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The authors are, respectively, economists in the IMF’s Fiscal Affairs Department and African Department. This paper draws partly on Hauner (2004) and Peiris (2005). Thanks are due to Leslie Teo, Yuji Yokobori, Martin Cihak, Richard Podpiera, Peter Allum, and Jan Mikkelsen for comments.
Starting in October 2001, the BOU aligned its loan classification criteria with international standards and issued circulars in April and July 2002 to adequately capture NPLs in the system.
The NPL ratio rose through end-2003 because of the default of a large trading company. Changes in NPLs can be relatively large because of the concentration of exposures.
Funds placed abroad largely comprise deposits in the correspondent accounts of the large foreign-owned banks.
Ugandan banks have higher overhead costs than comparable banks in Kenya, partly because they do more outreach and have recently invested in physical infrastructure, such as branches and ATMs. Cross-country comparisons show that smaller banks have higher overhead costs because they find it difficult to exploit economies of scale and scope. This is confirmed by a significant positive correlation between the share of deposits and loans below U Sh 3 million in total deposits and loans and overhead costs, as well as the relatively low ratio of loan and deposit volume per branch in Uganda.
The BOU categorizes banks as small or large based on their asset size as of a particular date, which in this case was 2002. A foreign-owned bank is one with majority foreign ownership.
Note that the H-statistic in the post-privatization period is statistically significantly different from the pre-privatization level at the 5 percent significant level in the first two specifications and at the 10 percent significance level under the interest-revenue specification (Table 3).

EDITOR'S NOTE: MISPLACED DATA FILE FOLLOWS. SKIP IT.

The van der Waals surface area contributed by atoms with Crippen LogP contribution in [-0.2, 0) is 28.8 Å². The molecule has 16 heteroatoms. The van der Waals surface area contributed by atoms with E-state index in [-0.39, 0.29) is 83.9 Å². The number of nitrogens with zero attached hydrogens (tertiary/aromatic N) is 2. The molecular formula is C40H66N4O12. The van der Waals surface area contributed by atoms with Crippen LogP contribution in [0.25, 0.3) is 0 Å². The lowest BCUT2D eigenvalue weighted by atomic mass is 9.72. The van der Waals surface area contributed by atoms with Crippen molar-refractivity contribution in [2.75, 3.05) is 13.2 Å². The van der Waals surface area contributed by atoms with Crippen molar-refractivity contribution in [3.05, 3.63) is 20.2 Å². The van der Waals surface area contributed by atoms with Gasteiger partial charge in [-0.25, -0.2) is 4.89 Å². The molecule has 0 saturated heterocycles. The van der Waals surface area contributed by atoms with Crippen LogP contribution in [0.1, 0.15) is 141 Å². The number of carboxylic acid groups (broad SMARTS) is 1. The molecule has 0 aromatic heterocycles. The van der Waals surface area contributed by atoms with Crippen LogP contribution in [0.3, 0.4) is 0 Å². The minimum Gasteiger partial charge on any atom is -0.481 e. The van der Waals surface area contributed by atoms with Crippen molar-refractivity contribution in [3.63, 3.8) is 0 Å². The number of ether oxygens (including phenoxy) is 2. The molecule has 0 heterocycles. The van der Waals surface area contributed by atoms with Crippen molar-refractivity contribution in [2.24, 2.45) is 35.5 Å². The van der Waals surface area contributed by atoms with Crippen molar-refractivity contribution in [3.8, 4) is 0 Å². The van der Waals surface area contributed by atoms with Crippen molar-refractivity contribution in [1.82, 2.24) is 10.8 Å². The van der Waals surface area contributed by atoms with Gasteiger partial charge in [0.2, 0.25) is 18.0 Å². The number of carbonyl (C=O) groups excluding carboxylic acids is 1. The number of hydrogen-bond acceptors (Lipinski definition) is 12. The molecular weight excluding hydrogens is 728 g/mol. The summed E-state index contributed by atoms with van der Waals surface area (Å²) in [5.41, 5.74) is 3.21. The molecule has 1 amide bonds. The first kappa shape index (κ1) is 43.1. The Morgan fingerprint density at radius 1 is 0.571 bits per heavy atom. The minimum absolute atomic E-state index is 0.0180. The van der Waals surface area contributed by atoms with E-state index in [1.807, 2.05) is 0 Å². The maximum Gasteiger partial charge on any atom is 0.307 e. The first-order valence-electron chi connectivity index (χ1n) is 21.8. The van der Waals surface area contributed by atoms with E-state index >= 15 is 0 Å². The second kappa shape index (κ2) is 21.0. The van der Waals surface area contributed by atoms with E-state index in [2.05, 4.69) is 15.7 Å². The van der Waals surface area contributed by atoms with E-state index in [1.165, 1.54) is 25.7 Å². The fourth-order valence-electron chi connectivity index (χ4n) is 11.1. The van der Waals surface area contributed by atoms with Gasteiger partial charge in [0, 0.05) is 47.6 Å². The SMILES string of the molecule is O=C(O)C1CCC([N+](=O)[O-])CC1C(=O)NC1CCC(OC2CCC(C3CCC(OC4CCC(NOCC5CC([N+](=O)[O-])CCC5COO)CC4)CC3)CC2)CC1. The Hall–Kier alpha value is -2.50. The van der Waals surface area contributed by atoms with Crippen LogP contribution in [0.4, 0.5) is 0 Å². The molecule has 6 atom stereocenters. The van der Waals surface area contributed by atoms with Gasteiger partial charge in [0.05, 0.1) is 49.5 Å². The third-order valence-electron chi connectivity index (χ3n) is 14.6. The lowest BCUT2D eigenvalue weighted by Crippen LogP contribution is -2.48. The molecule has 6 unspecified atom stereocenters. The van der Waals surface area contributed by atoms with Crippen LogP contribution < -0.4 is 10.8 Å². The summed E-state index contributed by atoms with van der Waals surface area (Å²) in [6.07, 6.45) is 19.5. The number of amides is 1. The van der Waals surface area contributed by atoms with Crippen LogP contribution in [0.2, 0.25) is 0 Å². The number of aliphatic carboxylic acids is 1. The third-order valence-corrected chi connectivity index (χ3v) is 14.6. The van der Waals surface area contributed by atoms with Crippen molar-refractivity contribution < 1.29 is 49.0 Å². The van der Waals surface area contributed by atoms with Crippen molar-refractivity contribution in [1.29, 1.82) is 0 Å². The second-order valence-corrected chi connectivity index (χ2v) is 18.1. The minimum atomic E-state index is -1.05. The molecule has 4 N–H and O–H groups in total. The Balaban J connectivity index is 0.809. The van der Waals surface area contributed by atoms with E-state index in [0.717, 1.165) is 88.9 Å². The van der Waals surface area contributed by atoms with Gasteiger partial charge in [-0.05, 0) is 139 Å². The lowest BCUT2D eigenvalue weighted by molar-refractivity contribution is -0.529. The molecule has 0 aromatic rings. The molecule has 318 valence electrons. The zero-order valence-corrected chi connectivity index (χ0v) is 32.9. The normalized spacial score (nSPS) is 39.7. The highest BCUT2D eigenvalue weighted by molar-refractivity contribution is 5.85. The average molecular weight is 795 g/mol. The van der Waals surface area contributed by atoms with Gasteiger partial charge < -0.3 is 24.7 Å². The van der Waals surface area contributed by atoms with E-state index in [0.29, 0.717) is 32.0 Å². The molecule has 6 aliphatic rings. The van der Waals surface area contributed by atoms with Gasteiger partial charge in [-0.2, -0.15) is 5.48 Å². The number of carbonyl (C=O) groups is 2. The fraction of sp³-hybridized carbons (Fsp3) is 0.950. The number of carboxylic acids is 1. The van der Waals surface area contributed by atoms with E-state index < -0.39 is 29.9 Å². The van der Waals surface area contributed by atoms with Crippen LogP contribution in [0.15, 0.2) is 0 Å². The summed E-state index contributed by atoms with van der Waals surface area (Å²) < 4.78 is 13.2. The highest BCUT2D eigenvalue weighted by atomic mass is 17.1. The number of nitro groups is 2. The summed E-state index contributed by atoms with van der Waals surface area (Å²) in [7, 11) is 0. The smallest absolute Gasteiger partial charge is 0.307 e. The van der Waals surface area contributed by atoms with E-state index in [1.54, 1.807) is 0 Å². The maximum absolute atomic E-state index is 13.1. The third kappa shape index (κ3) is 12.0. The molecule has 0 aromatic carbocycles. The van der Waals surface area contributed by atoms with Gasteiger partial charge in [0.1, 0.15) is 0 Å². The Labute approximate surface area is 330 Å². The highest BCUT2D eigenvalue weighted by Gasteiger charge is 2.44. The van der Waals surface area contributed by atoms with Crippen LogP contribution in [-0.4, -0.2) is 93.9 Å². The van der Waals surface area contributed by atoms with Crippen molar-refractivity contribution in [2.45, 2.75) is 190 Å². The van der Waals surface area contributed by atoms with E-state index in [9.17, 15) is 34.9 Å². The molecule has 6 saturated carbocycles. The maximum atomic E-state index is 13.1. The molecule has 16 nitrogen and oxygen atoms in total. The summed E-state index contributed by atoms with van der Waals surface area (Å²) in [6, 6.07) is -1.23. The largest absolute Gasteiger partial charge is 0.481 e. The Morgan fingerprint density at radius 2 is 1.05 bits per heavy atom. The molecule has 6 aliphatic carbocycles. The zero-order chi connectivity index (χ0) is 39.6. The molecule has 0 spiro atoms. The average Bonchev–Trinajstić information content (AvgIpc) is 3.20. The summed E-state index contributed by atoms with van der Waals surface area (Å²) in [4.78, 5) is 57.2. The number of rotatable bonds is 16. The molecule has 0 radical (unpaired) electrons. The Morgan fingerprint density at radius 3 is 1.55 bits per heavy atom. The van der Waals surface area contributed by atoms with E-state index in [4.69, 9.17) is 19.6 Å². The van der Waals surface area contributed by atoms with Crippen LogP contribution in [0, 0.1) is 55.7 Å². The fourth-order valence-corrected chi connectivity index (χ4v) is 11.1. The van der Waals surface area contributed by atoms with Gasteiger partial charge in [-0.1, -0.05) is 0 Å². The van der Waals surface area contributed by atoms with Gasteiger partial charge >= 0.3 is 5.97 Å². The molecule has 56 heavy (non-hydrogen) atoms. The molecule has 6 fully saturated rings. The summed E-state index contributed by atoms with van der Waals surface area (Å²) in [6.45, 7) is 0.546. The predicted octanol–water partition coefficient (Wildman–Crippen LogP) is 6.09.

Empirical applications necessarily refer to relative efficiency. When outputs are held fixed and inputs are to be minimized, relative efficiency is attained by a production unit if and only if according to the available evidence none of the inputs can be reduced without increasing at least another input.
The most common parametric approaches are the stochastic frontier approach (SFA), the thick frontier approach (TFA), and the distribution-free approach (DFA). The main trade-off between parametric and non-parametric approaches concerns their assumptions on random errors and the functional form of the cost frontier. While DEA fails to distinguish between inefficiency and random errors, it does not presume a particular functional form of the frontier. Parametric approaches, in turn, distinguish between random errors and inefficiency, but do so along the lines of somewhat arbitrary assumptions about their respective distributions, and, in addition, impose a particular functional form, which, if misspecified, risks overstating inefficiency. In practice, bank efficiency studies have used nonparametric and parametric methods similarly frequently (Berger and Humphrey, 1997).
A “radial” reduction cuts all inputs by the highest proportion λ possible for all of them at given output levels. After radial reduction, there could be remaining “slack” in some inputs (Farrell efficiency is necessary but not sufficient for Pareto efficiency). Here, this problem is circumvented by amending the linear program so that it meets Koopman’s efficiency, which also fulfils the Pareto criterion. See Lovell (1993) for a more extensive treatment, and Coelli (1996) on how the software used here solves the problem.
Alternatives for dealing with M&A would have been to delete all banks involved, resulting in a selection bias, or to add up the figures of the merging banks for the years before the merger, counterintuitively implying a decline in the combined assets after consolidation.
When some banks push the frontier inward, and others are left behind, then average efficiency decreases.
Bootstrapping would be one way to check whether this change is statistically robust. Bootstrapping is a way to analyze the sensitivity of efficiency scores relative to the sampling variations of the estimated frontier.
It should, however, be noted that stress testing conducted during the recent FSAP Update mission suggest that even a 50 percent reduction in government securities yield would not severely damage small banks.
In fact, the equilibrium test for periods further away from the privatization period are more robust in accepting the null hypothesis of banking system equilibrium.